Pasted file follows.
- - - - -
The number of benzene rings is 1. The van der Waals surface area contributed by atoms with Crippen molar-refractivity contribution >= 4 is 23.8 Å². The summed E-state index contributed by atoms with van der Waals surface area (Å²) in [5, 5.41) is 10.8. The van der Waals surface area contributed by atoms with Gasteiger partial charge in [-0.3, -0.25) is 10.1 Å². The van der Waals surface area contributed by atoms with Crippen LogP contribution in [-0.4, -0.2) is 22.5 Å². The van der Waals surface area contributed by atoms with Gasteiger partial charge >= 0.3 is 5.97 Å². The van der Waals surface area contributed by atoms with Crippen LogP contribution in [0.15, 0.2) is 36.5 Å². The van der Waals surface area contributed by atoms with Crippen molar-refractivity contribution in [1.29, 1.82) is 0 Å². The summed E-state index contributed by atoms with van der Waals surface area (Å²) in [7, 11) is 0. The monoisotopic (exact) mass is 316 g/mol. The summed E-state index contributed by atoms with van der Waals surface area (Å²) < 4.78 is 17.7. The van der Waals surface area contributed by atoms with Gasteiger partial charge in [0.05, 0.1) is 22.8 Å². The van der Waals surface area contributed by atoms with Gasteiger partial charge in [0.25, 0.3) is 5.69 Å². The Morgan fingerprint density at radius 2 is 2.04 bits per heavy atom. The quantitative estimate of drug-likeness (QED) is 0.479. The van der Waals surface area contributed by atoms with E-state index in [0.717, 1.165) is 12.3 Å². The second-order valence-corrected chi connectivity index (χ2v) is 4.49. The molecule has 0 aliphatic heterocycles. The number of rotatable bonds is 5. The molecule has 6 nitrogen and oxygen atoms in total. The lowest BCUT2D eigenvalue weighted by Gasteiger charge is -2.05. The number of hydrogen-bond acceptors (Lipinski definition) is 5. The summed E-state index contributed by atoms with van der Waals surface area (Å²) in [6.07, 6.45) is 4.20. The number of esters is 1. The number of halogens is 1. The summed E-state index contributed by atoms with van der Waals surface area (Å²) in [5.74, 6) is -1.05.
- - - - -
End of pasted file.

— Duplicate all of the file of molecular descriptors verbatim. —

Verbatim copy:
The number of benzene rings is 1. The van der Waals surface area contributed by atoms with Crippen molar-refractivity contribution >= 4 is 23.8 Å². The summed E-state index contributed by atoms with van der Waals surface area (Å²) in [5, 5.41) is 10.8. The van der Waals surface area contributed by atoms with Gasteiger partial charge in [-0.3, -0.25) is 10.1 Å². The van der Waals surface area contributed by atoms with Crippen LogP contribution in [-0.4, -0.2) is 22.5 Å². The van der Waals surface area contributed by atoms with Gasteiger partial charge >= 0.3 is 5.97 Å². The van der Waals surface area contributed by atoms with Crippen LogP contribution in [0.15, 0.2) is 36.5 Å². The van der Waals surface area contributed by atoms with Crippen molar-refractivity contribution in [1.29, 1.82) is 0 Å². The summed E-state index contributed by atoms with van der Waals surface area (Å²) in [7, 11) is 0. The monoisotopic (exact) mass is 316 g/mol. The summed E-state index contributed by atoms with van der Waals surface area (Å²) < 4.78 is 17.7. The van der Waals surface area contributed by atoms with Gasteiger partial charge in [0.05, 0.1) is 22.8 Å². The van der Waals surface area contributed by atoms with Gasteiger partial charge in [0.25, 0.3) is 5.69 Å². The Morgan fingerprint density at radius 2 is 2.04 bits per heavy atom. The quantitative estimate of drug-likeness (QED) is 0.479. The van der Waals surface area contributed by atoms with E-state index in [0.717, 1.165) is 12.3 Å². The second-order valence-corrected chi connectivity index (χ2v) is 4.49. The molecule has 0 aliphatic heterocycles. The number of rotatable bonds is 5. The molecule has 6 nitrogen and oxygen atoms in total. The lowest BCUT2D eigenvalue weighted by Gasteiger charge is -2.05. The number of hydrogen-bond acceptors (Lipinski definition) is 5. The summed E-state index contributed by atoms with van der Waals surface area (Å²) in [6.07, 6.45) is 4.20. The number of esters is 1. The number of halogens is 1. The summed E-state index contributed by atoms with van der Waals surface area (Å²) in [5.74, 6) is -1.05.